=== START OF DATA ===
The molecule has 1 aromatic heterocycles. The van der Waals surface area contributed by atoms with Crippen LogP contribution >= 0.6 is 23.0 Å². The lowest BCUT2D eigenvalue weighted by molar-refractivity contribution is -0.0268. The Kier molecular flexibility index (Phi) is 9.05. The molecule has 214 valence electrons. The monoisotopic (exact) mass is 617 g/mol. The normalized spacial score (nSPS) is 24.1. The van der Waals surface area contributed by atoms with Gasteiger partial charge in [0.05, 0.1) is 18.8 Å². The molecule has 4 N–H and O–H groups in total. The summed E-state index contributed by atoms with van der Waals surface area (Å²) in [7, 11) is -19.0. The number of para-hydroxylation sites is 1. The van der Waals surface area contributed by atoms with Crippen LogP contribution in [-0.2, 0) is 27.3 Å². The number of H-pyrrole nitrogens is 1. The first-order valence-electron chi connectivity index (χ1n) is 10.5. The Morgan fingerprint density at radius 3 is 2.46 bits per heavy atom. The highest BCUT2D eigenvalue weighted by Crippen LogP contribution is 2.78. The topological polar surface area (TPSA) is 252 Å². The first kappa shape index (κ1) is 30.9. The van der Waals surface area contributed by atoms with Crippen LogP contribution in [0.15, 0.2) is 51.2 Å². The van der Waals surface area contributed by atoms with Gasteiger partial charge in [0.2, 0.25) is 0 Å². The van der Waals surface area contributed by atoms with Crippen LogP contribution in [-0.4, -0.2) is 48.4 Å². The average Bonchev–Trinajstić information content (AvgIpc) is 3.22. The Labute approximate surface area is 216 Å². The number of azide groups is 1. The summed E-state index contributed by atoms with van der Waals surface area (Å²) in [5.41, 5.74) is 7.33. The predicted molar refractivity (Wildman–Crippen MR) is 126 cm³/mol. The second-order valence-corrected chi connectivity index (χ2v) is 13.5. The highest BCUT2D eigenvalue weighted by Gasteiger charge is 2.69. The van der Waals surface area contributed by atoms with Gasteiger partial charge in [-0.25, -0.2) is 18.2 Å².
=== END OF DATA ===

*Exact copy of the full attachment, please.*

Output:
The molecule has 1 aromatic heterocycles. The van der Waals surface area contributed by atoms with Crippen LogP contribution >= 0.6 is 23.0 Å². The lowest BCUT2D eigenvalue weighted by molar-refractivity contribution is -0.0268. The Kier molecular flexibility index (Phi) is 9.05. The molecule has 214 valence electrons. The monoisotopic (exact) mass is 617 g/mol. The normalized spacial score (nSPS) is 24.1. The van der Waals surface area contributed by atoms with Gasteiger partial charge in [0.05, 0.1) is 18.8 Å². The molecule has 4 N–H and O–H groups in total. The summed E-state index contributed by atoms with van der Waals surface area (Å²) in [7, 11) is -19.0. The number of para-hydroxylation sites is 1. The van der Waals surface area contributed by atoms with Crippen LogP contribution in [-0.2, 0) is 27.3 Å². The number of H-pyrrole nitrogens is 1. The first-order valence-electron chi connectivity index (χ1n) is 10.5. The Morgan fingerprint density at radius 3 is 2.46 bits per heavy atom. The highest BCUT2D eigenvalue weighted by Crippen LogP contribution is 2.78. The topological polar surface area (TPSA) is 252 Å². The first kappa shape index (κ1) is 30.9. The van der Waals surface area contributed by atoms with Crippen LogP contribution in [0.15, 0.2) is 51.2 Å². The van der Waals surface area contributed by atoms with Gasteiger partial charge in [0.2, 0.25) is 0 Å². The van der Waals surface area contributed by atoms with Crippen LogP contribution in [-0.4, -0.2) is 48.4 Å². The average Bonchev–Trinajstić information content (AvgIpc) is 3.22. The Labute approximate surface area is 216 Å². The number of azide groups is 1. The summed E-state index contributed by atoms with van der Waals surface area (Å²) in [5.41, 5.74) is 7.33. The predicted molar refractivity (Wildman–Crippen MR) is 126 cm³/mol. The second-order valence-corrected chi connectivity index (χ2v) is 13.5. The highest BCUT2D eigenvalue weighted by Gasteiger charge is 2.69. The van der Waals surface area contributed by atoms with Gasteiger partial charge in [-0.25, -0.2) is 18.2 Å².